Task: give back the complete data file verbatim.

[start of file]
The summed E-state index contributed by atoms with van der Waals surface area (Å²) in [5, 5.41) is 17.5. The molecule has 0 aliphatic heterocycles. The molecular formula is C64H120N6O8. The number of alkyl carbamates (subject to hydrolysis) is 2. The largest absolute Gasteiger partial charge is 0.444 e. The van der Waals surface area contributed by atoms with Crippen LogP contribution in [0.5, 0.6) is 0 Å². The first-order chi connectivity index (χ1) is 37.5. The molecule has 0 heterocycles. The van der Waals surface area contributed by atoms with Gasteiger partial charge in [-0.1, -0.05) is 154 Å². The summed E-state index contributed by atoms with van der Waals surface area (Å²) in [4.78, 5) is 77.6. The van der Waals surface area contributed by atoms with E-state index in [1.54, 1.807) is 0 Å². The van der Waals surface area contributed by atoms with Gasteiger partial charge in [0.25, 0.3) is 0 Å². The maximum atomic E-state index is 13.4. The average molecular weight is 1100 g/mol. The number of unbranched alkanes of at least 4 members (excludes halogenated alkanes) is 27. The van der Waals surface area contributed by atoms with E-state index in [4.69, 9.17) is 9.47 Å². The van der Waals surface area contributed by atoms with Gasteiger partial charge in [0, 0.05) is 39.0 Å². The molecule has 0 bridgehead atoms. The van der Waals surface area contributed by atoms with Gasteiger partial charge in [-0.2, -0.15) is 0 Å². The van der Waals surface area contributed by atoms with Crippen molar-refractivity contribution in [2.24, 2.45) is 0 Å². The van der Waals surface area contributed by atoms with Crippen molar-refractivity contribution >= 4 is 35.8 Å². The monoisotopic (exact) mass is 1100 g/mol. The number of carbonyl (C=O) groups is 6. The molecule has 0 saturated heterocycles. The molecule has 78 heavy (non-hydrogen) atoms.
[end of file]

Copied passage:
The summed E-state index contributed by atoms with van der Waals surface area (Å²) in [5, 5.41) is 17.5. The molecule has 0 aliphatic heterocycles. The molecular formula is C64H120N6O8. The number of alkyl carbamates (subject to hydrolysis) is 2. The largest absolute Gasteiger partial charge is 0.444 e. The van der Waals surface area contributed by atoms with Crippen LogP contribution in [0.5, 0.6) is 0 Å². The first-order chi connectivity index (χ1) is 37.5. The molecule has 0 heterocycles. The van der Waals surface area contributed by atoms with Gasteiger partial charge in [-0.1, -0.05) is 154 Å². The summed E-state index contributed by atoms with van der Waals surface area (Å²) in [4.78, 5) is 77.6. The van der Waals surface area contributed by atoms with E-state index in [1.54, 1.807) is 0 Å². The van der Waals surface area contributed by atoms with Gasteiger partial charge in [0.25, 0.3) is 0 Å². The maximum atomic E-state index is 13.4. The average molecular weight is 1100 g/mol. The number of unbranched alkanes of at least 4 members (excludes halogenated alkanes) is 27. The van der Waals surface area contributed by atoms with E-state index in [4.69, 9.17) is 9.47 Å². The van der Waals surface area contributed by atoms with Gasteiger partial charge in [0, 0.05) is 39.0 Å². The molecule has 0 bridgehead atoms. The van der Waals surface area contributed by atoms with Gasteiger partial charge in [-0.2, -0.15) is 0 Å². The van der Waals surface area contributed by atoms with Crippen molar-refractivity contribution in [2.24, 2.45) is 0 Å². The van der Waals surface area contributed by atoms with Crippen molar-refractivity contribution >= 4 is 35.8 Å². The monoisotopic (exact) mass is 1100 g/mol. The number of carbonyl (C=O) groups is 6. The molecule has 0 saturated heterocycles. The molecule has 78 heavy (non-hydrogen) atoms.